4The Burning of Washington Ended by a Tornado
In 1812, the fledgling and shiny new United States declared war on Britain again, because shit, it sure was fun the last time. This turned out to be kind of a bad decision. After a really determined, last-ditch attempt by the United States to conquer Canada, shit got real for the adolescent nation during the War of 1812, when a British invasion stormed up the Chesapeake for Washington, D.C.
Naturally, President Madison did not like seeing the nation's capital being fondled by some sex-starved limeys, especially since the Americans had just kind of sacked and burned present-day Toronto. On Aug. 24, 1814, at the Battle of Bladensburg, the city's last defense was reduced to a mob of panicking, screaming Marylanders in an ass-whooping hence referred to as "the greatest disgrace ever dealt to American arms."
That is, shit just got very real.
Madison had no choice but to grab the Constitution and the Declaration of Independence under both arms and get the hell out of Washington. The British promptly marched into the defenseless city, burned the White House and U.S. Capitol, and, just to be dicks about it, the Library of Congress as well. To add insult to injury, before they torched the White House, the Brits actually raided the White House fridge, enjoyed a toast using official booze, looted the mansion and probably raided the first lady's panty drawer.
The Divine Intervention:
While the Brits probably felt the burning of Washington was a righteous act of retribution, they definitely pissed off the wrong deity when they desecrated the U.S. capital. With the city in flames, God punished the redcoats with the sort of smiting usually reserved for characters straight out of the Old Testament.
If you think that's patriotic, wait'll you see God's red, white and blue trailer hitch balls.
A goddamn tornado touched down -- which almost never happens in the capital -- and plowed a path of instant terror right through downtown D.C., uprooting trees, lifting cannons and tossing the hapless redcoats around like maple leaves. The British were forced to flee the city after learning exactly whose side God was on -- after all, he did nothing when the Americans torched Canada.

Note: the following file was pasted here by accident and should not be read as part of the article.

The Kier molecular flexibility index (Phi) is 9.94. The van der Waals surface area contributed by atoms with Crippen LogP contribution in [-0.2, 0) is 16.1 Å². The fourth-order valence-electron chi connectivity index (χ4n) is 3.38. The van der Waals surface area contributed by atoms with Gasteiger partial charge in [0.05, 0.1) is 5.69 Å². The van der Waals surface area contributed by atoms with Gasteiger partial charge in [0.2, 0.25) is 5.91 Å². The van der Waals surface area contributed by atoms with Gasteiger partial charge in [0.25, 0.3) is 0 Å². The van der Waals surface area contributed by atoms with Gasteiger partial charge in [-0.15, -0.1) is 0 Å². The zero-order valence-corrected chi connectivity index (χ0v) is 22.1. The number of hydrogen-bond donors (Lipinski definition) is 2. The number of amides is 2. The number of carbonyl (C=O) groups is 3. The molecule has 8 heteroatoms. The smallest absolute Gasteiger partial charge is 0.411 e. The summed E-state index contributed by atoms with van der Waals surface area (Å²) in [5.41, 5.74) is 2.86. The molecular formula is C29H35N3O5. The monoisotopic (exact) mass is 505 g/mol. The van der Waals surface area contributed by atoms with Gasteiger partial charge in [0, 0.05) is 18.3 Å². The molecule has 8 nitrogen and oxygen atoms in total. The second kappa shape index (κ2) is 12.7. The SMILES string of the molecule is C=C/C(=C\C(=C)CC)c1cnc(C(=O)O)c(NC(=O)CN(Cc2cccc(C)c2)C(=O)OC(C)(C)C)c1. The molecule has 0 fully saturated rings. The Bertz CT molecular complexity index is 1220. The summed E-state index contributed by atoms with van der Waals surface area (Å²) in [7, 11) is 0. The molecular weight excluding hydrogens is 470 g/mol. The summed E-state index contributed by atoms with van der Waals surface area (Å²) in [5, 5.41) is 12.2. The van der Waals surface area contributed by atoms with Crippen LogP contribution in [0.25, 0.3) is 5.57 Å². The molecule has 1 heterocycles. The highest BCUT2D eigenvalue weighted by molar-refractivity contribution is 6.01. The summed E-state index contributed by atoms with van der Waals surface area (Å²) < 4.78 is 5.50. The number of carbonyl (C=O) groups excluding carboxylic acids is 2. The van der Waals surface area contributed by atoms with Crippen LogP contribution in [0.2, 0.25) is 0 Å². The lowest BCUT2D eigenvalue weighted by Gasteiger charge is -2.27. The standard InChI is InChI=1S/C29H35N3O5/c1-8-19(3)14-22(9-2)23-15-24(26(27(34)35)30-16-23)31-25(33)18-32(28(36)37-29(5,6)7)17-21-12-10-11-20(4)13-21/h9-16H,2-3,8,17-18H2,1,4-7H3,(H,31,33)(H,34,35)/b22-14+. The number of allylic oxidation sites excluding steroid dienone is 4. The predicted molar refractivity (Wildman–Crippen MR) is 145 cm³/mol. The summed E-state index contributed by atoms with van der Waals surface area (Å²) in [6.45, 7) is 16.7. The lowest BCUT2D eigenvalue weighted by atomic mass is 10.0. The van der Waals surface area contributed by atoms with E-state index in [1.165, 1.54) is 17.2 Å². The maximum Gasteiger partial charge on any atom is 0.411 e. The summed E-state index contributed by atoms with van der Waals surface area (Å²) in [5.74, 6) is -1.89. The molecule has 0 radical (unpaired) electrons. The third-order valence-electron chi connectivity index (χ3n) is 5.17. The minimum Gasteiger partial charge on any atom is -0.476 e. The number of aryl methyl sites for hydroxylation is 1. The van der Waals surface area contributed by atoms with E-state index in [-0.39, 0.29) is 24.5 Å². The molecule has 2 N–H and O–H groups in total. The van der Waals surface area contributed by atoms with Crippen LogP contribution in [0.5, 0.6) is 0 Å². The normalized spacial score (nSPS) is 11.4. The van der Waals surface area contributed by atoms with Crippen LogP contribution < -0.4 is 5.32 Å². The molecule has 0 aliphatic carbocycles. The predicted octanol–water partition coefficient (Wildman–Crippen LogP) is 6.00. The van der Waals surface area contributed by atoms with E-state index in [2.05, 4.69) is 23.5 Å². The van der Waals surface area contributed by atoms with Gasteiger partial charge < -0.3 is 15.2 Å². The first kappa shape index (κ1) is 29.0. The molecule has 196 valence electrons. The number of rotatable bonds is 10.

Why the hell else do you think we keep printing this on our currency?
3A Sudden Wind Saves Orleans
Joan of Arc is a bit of an oddity in human history. We know enough about her life -- hell, we even know whether she was hot or not -- but even scholars scratch their heads over how the hell a 17-year-old farm girl was able to be taken seriously by any male-dominated medieval military, never mind a French one.
It was kind of a boys club.
Jean de Dunois, better known as the Bastard of Orleans -- seriously -- was one of Joan's earliest critics at this crucial juncture in her career. Not only did she have boobs, but Joan had no military experience whatsoever, she sincerely believed her orders came from the archangel Michael, and frankly, her full-time job as "peasant" was not all that impressive, even in 1429. As a result, the Bastard would have been more than happy keeping Joan out of battle and, for the most part, ignoring her, which was exactly what he did.
The bastard himself.
The Divine Intervention:
The Siege of Orleans started off pretty shitty for Joan once she found out that Dunois left her out of his war counsels simply because she lacked the testicular girth. When Joan complained about this to the Bastard in person, he blew her off by saying he was more concerned about the strong wind preventing his army from receiving supplies from the Loire than her griping. This was Dunois' way of saying he had more important things on his mind than this teenager bullshit and that losing wars was something better left to the men of the French military.
Photo c/o deputy Van Halen of the San Dimas police.
Well, according to the Bastard himself: "All of a sudden, and as though at that very moment, the wind -- which had been contrary and which had absolutely prevented the ships in which were the food supplies for the city of Orleans from coming upriver -- changed and became favorable. From that moment I had good hope in her, more than ever before." Forced to believe that Joan had stopped the wind with her mind or something, Jean de Dunois used his military and political clout as the Bastard to become one of her greatest supporters in the male-dominated French military.
The Siege of Orleans ended up becoming Joan of Arc's greatest victory, the turning point of the Hundred Years' War and one of the most decisive battle in history, ever, thanks to a gentle breeze and a sexist bastard's sudden change of heart about a schizophrenic teenager.
Sounds a lot like a Disney Channel Original Movie.